The building now occupied by a Rite Aid used to be the Meserole Theater.
There are no movie theaters in North Brooklyn, an abscence that is especially surprising given that at one time there were nine theaters in Greenpoint alone. Over the decades the theaters slowly disappeared as they were converted to other uses or demolished entirely.
Beginning operations in 1920 as the Garden, the theater at 723 Manhattan Ave was later renamed the Fox-Meserole and then simply the Meserole. The theater was named after the Meserole family, who were among the first settlers in the area. In fact, the original farmhouse may have been torn down to accommodate the theater, which is built on former Meserole land.
Though it appears quite small from the Manhattan Ave entrance, the theater opened up as it stretched through the block to Lorimer St and its single screen with balconies could accomodate nearly 2,000 people. To encourage patrons to attend movies during the week, the theater gave out a dish or plate at each show and if you went back every week you could eventually assemble a complete dinnerware set.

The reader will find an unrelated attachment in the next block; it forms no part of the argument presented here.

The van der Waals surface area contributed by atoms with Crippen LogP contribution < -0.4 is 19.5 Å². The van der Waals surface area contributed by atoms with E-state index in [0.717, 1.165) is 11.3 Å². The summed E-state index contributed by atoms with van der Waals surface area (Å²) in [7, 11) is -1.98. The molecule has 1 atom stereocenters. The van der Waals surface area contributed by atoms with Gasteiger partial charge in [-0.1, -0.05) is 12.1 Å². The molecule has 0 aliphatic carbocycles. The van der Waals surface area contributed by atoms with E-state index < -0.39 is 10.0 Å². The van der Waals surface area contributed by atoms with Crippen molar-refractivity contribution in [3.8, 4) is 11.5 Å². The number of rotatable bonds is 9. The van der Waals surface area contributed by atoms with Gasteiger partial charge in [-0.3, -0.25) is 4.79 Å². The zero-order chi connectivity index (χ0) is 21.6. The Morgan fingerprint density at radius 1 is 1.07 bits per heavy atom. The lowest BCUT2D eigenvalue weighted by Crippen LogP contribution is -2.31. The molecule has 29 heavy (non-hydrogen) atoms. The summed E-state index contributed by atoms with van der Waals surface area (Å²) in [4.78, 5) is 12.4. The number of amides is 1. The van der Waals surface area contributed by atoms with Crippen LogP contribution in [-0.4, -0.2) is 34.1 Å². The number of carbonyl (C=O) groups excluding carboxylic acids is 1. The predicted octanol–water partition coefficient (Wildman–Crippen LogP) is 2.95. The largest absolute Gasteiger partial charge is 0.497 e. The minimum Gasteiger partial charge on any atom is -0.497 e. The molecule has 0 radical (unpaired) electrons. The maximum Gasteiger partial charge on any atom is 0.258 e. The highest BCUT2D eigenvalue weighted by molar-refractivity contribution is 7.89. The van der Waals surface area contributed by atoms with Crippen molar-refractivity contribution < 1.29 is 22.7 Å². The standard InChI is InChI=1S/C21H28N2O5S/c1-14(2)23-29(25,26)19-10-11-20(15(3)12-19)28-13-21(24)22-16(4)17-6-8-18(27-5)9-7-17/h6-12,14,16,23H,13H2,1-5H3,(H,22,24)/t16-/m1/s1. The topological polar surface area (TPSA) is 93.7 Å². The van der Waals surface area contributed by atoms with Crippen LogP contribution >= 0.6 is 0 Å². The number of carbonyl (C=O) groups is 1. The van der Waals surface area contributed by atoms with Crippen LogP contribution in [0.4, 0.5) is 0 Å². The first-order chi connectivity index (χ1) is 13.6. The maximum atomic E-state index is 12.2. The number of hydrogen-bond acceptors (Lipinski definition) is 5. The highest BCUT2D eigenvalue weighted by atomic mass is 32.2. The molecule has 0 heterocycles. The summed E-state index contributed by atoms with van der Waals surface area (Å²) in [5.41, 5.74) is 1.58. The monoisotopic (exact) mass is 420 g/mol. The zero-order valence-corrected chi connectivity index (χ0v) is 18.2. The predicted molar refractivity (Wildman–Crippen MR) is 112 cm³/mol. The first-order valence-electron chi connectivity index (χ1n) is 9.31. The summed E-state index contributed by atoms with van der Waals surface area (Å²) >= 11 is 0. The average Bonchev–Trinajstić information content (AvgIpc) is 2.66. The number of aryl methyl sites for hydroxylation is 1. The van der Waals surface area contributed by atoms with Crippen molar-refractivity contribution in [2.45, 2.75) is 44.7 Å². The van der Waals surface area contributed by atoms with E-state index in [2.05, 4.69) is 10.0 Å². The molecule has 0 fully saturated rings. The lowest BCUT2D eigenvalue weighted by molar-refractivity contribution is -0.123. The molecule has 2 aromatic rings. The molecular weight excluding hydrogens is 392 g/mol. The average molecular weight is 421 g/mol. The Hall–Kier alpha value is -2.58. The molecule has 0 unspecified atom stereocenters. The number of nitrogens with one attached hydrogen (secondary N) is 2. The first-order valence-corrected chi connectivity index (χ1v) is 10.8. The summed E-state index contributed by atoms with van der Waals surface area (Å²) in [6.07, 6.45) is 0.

The Garden, which was opened by S&S Circuit was later bought by William Fox. Like most of the Fox Brooklyn theatres, it eventually landed under Randforce management and then became a United Artist theater when the parent company retired the Randforce name. UA operated the theater until closing in 1977. The space was subsequently converted into a roller rink known as Laces and then became Liquidator’s Arena, a huge 99-cent shop. Later it became a Genovese and then an Eckerd and then a Rite Aid, transitioning from one to the next as the drugstore industry consolidated. Despite all the renovations, much of the old theater remains intact, including the limestone brick facade and the interior plaster details. Strangely, the disco ball from the old roller rink still hangs from the ceiling, dangling where there was once a fabulous chandelier.